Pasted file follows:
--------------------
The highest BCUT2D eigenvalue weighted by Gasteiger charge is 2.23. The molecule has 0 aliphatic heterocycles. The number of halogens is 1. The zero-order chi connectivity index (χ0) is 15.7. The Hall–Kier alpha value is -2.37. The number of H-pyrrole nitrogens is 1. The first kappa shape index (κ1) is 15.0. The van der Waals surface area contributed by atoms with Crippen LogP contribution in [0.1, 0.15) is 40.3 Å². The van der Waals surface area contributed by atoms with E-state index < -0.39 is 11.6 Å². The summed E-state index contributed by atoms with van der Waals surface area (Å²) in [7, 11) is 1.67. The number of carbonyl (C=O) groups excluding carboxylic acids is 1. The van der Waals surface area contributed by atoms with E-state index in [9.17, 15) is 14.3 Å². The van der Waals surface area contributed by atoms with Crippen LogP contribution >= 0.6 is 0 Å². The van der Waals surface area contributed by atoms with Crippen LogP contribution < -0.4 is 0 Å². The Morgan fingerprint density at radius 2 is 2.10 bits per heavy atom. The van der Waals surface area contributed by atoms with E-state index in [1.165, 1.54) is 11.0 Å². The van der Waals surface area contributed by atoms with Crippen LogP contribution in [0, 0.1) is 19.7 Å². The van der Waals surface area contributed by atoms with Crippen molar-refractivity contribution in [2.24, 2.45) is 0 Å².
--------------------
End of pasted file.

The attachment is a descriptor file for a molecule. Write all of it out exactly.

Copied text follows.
The highest BCUT2D eigenvalue weighted by Gasteiger charge is 2.23. The molecule has 0 aliphatic heterocycles. The number of halogens is 1. The zero-order chi connectivity index (χ0) is 15.7. The Hall–Kier alpha value is -2.37. The number of H-pyrrole nitrogens is 1. The first kappa shape index (κ1) is 15.0. The van der Waals surface area contributed by atoms with Crippen LogP contribution in [0.1, 0.15) is 40.3 Å². The van der Waals surface area contributed by atoms with E-state index < -0.39 is 11.6 Å². The summed E-state index contributed by atoms with van der Waals surface area (Å²) in [7, 11) is 1.67. The number of carbonyl (C=O) groups excluding carboxylic acids is 1. The van der Waals surface area contributed by atoms with E-state index in [9.17, 15) is 14.3 Å². The van der Waals surface area contributed by atoms with Crippen LogP contribution >= 0.6 is 0 Å². The van der Waals surface area contributed by atoms with Crippen LogP contribution < -0.4 is 0 Å². The Morgan fingerprint density at radius 2 is 2.10 bits per heavy atom. The van der Waals surface area contributed by atoms with E-state index in [1.165, 1.54) is 11.0 Å². The van der Waals surface area contributed by atoms with Crippen LogP contribution in [0, 0.1) is 19.7 Å². The van der Waals surface area contributed by atoms with Crippen molar-refractivity contribution in [2.24, 2.45) is 0 Å².